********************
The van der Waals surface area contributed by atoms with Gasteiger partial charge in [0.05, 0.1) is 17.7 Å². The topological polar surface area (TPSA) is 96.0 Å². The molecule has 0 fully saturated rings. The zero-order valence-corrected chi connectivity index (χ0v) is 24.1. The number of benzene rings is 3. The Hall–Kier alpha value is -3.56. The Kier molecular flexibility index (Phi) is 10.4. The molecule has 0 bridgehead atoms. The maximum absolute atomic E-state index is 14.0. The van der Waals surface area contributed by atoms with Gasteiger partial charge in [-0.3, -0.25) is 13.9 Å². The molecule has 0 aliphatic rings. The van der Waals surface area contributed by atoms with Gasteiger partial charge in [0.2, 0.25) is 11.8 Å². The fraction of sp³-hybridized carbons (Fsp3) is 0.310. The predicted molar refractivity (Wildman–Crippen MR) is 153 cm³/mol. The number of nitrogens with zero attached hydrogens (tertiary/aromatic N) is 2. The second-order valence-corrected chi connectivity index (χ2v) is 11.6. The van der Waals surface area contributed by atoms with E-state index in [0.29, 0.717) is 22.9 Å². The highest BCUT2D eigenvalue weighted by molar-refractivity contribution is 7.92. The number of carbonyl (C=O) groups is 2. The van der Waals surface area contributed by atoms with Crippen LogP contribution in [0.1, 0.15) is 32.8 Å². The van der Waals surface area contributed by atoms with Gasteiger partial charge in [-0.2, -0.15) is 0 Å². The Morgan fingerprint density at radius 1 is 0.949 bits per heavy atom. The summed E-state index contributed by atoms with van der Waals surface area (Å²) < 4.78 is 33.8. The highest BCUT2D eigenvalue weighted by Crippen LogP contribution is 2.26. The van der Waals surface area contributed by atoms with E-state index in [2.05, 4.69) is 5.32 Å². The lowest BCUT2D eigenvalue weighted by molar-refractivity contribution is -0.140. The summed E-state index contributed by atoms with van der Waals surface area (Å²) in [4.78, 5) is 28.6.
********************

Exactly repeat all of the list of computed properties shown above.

The van der Waals surface area contributed by atoms with Gasteiger partial charge in [0.05, 0.1) is 17.7 Å². The topological polar surface area (TPSA) is 96.0 Å². The molecule has 0 fully saturated rings. The zero-order valence-corrected chi connectivity index (χ0v) is 24.1. The number of benzene rings is 3. The Hall–Kier alpha value is -3.56. The Kier molecular flexibility index (Phi) is 10.4. The molecule has 0 bridgehead atoms. The maximum absolute atomic E-state index is 14.0. The van der Waals surface area contributed by atoms with Gasteiger partial charge in [-0.3, -0.25) is 13.9 Å². The molecule has 0 aliphatic rings. The van der Waals surface area contributed by atoms with Gasteiger partial charge in [0.2, 0.25) is 11.8 Å². The fraction of sp³-hybridized carbons (Fsp3) is 0.310. The predicted molar refractivity (Wildman–Crippen MR) is 153 cm³/mol. The number of nitrogens with zero attached hydrogens (tertiary/aromatic N) is 2. The second-order valence-corrected chi connectivity index (χ2v) is 11.6. The van der Waals surface area contributed by atoms with E-state index in [0.29, 0.717) is 22.9 Å². The highest BCUT2D eigenvalue weighted by molar-refractivity contribution is 7.92. The number of carbonyl (C=O) groups is 2. The van der Waals surface area contributed by atoms with Crippen LogP contribution in [0.1, 0.15) is 32.8 Å². The van der Waals surface area contributed by atoms with Gasteiger partial charge in [-0.2, -0.15) is 0 Å². The Morgan fingerprint density at radius 1 is 0.949 bits per heavy atom. The summed E-state index contributed by atoms with van der Waals surface area (Å²) < 4.78 is 33.8. The highest BCUT2D eigenvalue weighted by Crippen LogP contribution is 2.26. The van der Waals surface area contributed by atoms with E-state index in [2.05, 4.69) is 5.32 Å². The lowest BCUT2D eigenvalue weighted by molar-refractivity contribution is -0.140. The summed E-state index contributed by atoms with van der Waals surface area (Å²) in [4.78, 5) is 28.6.